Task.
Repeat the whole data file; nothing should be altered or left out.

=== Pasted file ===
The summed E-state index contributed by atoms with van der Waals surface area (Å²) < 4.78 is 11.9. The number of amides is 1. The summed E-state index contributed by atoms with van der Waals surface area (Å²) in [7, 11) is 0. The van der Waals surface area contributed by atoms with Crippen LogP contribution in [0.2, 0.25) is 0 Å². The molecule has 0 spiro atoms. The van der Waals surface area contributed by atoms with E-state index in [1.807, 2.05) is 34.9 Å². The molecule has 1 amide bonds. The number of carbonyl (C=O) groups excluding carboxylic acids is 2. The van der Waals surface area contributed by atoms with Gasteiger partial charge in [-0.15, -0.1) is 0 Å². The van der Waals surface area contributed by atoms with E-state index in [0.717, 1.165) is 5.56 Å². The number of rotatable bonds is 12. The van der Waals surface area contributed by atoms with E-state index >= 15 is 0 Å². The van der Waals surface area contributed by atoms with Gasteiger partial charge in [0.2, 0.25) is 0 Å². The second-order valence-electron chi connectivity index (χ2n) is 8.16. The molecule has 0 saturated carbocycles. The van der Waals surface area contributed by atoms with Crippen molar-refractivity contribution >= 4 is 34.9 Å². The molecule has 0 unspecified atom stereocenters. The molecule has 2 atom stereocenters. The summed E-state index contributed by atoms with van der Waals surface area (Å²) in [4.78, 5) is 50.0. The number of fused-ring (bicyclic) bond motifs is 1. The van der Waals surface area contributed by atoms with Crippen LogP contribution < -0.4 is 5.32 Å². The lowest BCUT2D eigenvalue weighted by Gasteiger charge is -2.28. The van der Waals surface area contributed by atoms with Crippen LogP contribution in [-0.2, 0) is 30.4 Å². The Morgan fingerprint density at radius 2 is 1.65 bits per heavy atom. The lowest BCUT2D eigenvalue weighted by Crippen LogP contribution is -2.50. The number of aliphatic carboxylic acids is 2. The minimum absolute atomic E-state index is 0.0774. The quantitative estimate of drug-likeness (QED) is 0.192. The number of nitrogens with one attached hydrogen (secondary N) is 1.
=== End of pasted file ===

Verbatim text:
The summed E-state index contributed by atoms with van der Waals surface area (Å²) < 4.78 is 11.9. The number of amides is 1. The summed E-state index contributed by atoms with van der Waals surface area (Å²) in [7, 11) is 0. The van der Waals surface area contributed by atoms with Crippen LogP contribution in [0.2, 0.25) is 0 Å². The molecule has 0 spiro atoms. The van der Waals surface area contributed by atoms with E-state index in [1.807, 2.05) is 34.9 Å². The molecule has 1 amide bonds. The number of carbonyl (C=O) groups excluding carboxylic acids is 2. The van der Waals surface area contributed by atoms with Gasteiger partial charge in [-0.15, -0.1) is 0 Å². The van der Waals surface area contributed by atoms with E-state index in [0.717, 1.165) is 5.56 Å². The number of rotatable bonds is 12. The van der Waals surface area contributed by atoms with E-state index >= 15 is 0 Å². The van der Waals surface area contributed by atoms with Gasteiger partial charge in [0.2, 0.25) is 0 Å². The second-order valence-electron chi connectivity index (χ2n) is 8.16. The molecule has 0 saturated carbocycles. The van der Waals surface area contributed by atoms with Crippen molar-refractivity contribution >= 4 is 34.9 Å². The molecule has 0 unspecified atom stereocenters. The molecule has 2 atom stereocenters. The summed E-state index contributed by atoms with van der Waals surface area (Å²) in [4.78, 5) is 50.0. The number of fused-ring (bicyclic) bond motifs is 1. The van der Waals surface area contributed by atoms with Crippen LogP contribution < -0.4 is 5.32 Å². The lowest BCUT2D eigenvalue weighted by Gasteiger charge is -2.28. The van der Waals surface area contributed by atoms with Crippen LogP contribution in [-0.2, 0) is 30.4 Å². The Morgan fingerprint density at radius 2 is 1.65 bits per heavy atom. The lowest BCUT2D eigenvalue weighted by Crippen LogP contribution is -2.50. The number of aliphatic carboxylic acids is 2. The minimum absolute atomic E-state index is 0.0774. The quantitative estimate of drug-likeness (QED) is 0.192. The number of nitrogens with one attached hydrogen (secondary N) is 1.